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IN THE GARDEN: Organic ways to get rid of roly polies

You can get rid of pill bugs, or roly polies, organically.

Carolyn asks, “What is an organic solution to pill bugs?”

Carolyn, pill bugs (Armadillidium vulgare) are crustaceans, meaning they have exoskeletons similar to shrimp. Although they are fun to play with, these isopods are decomposers. They feast on transplants and seedlings.

You have a couple of options.

Bill Luedecke and daughter, Martelle, offer gardening advice for the Highland Lakes.

First, diatomaceous earth (DE). Diatomaceous earth is not poisonous; it is pet- and child-friendly. DE is made from the fossilized remains of tiny, aquatic organisms called diatoms. Their skeletons are made of a natural substance called silica, which causes insects to dry out and die after absorbing the oils and fats from the cuticle of the insect's exoskeleton. Its sharp edges are abrasive, speeding up the process. To eradicate the pill bugs, spread DE around your garden, a top layer.

A second option is to bait the pill bugs. Set a corn cob or a slice of melon in your garden. The pill bugs will congregate for the buffet. Then, dispose of the melon rind in a small trash bag before placing into the garbage can. Fair warning: The bait might attract more than just the roly polies, consider wearing gloves before you pick up your bait.

Just so you know, pill bugs are really good cleanup bugs, equal to vultures cleaning up road kill.

October Garden Duties

1. This is the month to purchase (and place in the refrigerator for 60 days) your tulip and hyacinth bulbs. These have to chill for that period of time before they are planted in December. The other bulb plants can be planted now.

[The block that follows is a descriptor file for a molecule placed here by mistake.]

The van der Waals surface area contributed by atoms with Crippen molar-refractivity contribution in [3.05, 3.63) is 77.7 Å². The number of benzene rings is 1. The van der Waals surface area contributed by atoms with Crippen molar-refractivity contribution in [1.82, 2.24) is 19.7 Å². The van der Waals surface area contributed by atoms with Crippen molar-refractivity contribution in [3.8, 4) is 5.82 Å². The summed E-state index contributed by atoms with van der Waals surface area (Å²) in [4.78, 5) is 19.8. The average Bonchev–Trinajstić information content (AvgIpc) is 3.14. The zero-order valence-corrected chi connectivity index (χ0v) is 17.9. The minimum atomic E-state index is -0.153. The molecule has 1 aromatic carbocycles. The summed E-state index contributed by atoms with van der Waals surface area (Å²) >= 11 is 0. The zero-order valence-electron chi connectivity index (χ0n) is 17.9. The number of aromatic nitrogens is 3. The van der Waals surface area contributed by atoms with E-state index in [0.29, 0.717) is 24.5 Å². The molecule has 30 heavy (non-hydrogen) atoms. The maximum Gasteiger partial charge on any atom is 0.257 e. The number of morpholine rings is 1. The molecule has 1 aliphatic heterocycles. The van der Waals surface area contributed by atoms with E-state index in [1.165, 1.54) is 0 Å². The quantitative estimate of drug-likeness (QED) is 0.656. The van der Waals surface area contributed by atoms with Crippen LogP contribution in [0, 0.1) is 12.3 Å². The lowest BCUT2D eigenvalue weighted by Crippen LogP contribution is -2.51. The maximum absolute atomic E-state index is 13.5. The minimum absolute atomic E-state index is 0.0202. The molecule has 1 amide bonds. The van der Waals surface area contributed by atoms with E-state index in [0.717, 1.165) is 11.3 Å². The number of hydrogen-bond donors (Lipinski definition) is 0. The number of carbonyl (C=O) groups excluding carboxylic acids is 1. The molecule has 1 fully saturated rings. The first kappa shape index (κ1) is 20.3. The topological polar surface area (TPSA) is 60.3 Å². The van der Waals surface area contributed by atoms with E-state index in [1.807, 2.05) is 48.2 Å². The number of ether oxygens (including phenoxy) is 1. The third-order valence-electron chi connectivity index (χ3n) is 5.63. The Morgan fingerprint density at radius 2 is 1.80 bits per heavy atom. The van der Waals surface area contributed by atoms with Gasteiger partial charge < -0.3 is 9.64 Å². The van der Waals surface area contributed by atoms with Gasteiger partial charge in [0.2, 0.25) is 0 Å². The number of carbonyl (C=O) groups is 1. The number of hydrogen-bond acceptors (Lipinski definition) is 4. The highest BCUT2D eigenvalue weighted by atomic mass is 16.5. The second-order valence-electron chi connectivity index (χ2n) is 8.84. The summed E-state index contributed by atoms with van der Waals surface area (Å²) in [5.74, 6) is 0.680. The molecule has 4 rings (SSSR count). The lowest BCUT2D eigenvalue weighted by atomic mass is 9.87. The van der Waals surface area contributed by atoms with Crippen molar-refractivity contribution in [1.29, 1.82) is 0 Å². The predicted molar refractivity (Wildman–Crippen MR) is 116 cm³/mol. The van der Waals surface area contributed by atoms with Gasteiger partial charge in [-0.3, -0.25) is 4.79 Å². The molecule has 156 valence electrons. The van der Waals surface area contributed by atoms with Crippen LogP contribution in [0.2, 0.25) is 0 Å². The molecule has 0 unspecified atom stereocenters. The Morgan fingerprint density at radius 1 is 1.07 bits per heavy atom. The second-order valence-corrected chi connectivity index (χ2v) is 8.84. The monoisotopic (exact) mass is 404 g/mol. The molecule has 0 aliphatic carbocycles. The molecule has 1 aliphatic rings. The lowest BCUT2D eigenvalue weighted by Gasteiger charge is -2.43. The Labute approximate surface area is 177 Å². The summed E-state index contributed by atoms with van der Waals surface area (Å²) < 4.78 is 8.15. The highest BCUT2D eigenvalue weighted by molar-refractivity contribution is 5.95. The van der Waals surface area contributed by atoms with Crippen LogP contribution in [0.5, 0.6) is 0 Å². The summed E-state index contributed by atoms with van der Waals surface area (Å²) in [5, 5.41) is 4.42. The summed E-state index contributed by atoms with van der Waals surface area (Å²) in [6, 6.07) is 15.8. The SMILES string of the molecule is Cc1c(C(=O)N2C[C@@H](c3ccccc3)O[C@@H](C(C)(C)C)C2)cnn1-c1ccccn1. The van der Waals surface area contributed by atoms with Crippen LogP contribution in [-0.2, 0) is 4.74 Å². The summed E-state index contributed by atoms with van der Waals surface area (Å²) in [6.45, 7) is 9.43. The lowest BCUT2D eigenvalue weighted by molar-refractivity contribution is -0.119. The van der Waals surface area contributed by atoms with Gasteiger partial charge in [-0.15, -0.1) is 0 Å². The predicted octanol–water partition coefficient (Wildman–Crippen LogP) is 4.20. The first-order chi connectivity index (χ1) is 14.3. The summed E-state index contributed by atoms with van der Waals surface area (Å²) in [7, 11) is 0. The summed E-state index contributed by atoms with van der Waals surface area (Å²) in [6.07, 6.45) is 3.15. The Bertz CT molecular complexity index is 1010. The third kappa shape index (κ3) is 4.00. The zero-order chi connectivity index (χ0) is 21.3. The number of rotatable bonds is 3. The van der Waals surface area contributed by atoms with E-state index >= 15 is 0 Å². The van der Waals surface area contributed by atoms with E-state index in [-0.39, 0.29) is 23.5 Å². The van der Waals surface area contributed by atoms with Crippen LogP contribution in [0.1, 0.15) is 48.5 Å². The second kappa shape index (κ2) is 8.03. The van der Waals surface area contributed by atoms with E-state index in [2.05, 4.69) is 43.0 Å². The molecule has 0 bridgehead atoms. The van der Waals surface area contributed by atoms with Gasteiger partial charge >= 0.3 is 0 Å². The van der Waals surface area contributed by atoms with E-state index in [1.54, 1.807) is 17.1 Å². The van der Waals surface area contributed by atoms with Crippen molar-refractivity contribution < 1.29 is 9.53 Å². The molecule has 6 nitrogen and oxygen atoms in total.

2. Start to make your list of trees you want to plant in November and December. This is the time of year for planning for next spring and cleaning up the gardens for winter. Remove all the annuals as they begin to dwindle in their blooms. Cut off the tops of all herbaceous perennials that have completed their flowering cycle or when the first freeze has killed their leaves.

3. Plant your bulbs (not tulip or hyacinth) so the base of the bulb is at a depth that is three times the diameter of the bulb.

4. If you have been saving seeds of those favorite plants, allow them to air dry then place them in an air-dry container. Be sure to mark what they are before putting them away.

5. Late this month, begin to dig your caladium bulbs to save them for next year. After several days (7-10), remove the leaves and dirt then pack them, without them touching each other, in peat moss, vermiculite, or similar material for storage. Dust them with an organic fungicide and place them in an area where the temperature will not drop below 50 degrees.

6. How are your tomatoes growing? (The ones we cut back from the summer.) How about those we have planted for the fall?

7. It is time to feed the azaleas, camellias, and rhododendrons with bone meal to encourage bud formation.

8. When you are composting, add coffee grounds to assist in bringing down the pH level.

9. If you want to have a beautiful, healthy lawn next spring, now is the time to prepare. The month of October is the best time to fertilize (8-2-4) for the winter.

Winter stratification

So, why are we planting our wildflower seeds in the fall before it gets really cold, you may ask? Wildflowers were here before bulldozers and even the explorers Lewis and Clark. The wildflowers are self-sufficient. According to Wildflower Farm, fall and winter create “cold moist stratification or winter sowing in order to wake up and begin to grow. Cold moist stratification or winter sowing is nature’s way of breaking down the hard seed coating found on some wildflowers.” If, by chance, you haven’t located the seeds that you would like to plant by our first freeze, don’t panic. In the spring, you can place your seeds in a container with sand. Shake it up to utilize the abrasion of the sand. Then, pull out your ice cube trays. Put a couple of seeds in each cube, top with water, and freeze for 48 hours. Then, plant your ice cubes. Voila: You have cold, moist winter stratification.

Keep your souls and soles in your garden! Remember the True Master Gardener, Jesus said, “I am the vine; my Father is the Gardener.” John 15:1

Have questions or comments? Contact Bill Luedecke at The Luedecke Group Realtors at (512) 577-1463 or email Contact Martelle Luedecke at (512) 769-3179 or

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